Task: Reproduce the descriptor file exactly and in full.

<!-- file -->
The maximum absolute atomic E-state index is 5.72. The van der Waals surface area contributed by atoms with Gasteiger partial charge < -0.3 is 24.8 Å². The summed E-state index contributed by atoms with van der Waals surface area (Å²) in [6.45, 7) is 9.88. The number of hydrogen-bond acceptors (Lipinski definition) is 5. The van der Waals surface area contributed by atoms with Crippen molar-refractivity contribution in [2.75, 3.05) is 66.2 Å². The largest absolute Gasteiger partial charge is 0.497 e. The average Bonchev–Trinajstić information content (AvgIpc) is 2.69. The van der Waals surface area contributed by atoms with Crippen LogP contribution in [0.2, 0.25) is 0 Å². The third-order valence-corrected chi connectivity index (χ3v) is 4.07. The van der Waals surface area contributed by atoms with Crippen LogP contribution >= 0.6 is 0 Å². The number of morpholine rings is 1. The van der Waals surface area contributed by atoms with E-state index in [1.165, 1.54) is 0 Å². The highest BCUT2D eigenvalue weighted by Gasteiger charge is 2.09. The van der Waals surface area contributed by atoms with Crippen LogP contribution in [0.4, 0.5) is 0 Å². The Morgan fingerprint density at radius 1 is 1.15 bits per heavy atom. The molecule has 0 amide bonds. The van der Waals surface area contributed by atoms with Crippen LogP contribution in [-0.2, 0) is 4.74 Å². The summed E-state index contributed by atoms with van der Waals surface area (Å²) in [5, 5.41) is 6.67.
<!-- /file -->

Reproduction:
The maximum absolute atomic E-state index is 5.72. The van der Waals surface area contributed by atoms with Gasteiger partial charge < -0.3 is 24.8 Å². The summed E-state index contributed by atoms with van der Waals surface area (Å²) in [6.45, 7) is 9.88. The number of hydrogen-bond acceptors (Lipinski definition) is 5. The van der Waals surface area contributed by atoms with Crippen molar-refractivity contribution in [2.75, 3.05) is 66.2 Å². The largest absolute Gasteiger partial charge is 0.497 e. The average Bonchev–Trinajstić information content (AvgIpc) is 2.69. The van der Waals surface area contributed by atoms with Crippen LogP contribution in [0.2, 0.25) is 0 Å². The third-order valence-corrected chi connectivity index (χ3v) is 4.07. The van der Waals surface area contributed by atoms with Crippen LogP contribution >= 0.6 is 0 Å². The number of morpholine rings is 1. The van der Waals surface area contributed by atoms with E-state index in [1.165, 1.54) is 0 Å². The highest BCUT2D eigenvalue weighted by Gasteiger charge is 2.09. The van der Waals surface area contributed by atoms with Crippen LogP contribution in [0.4, 0.5) is 0 Å². The Morgan fingerprint density at radius 1 is 1.15 bits per heavy atom. The molecule has 0 amide bonds. The van der Waals surface area contributed by atoms with Crippen LogP contribution in [-0.2, 0) is 4.74 Å². The summed E-state index contributed by atoms with van der Waals surface area (Å²) in [5, 5.41) is 6.67.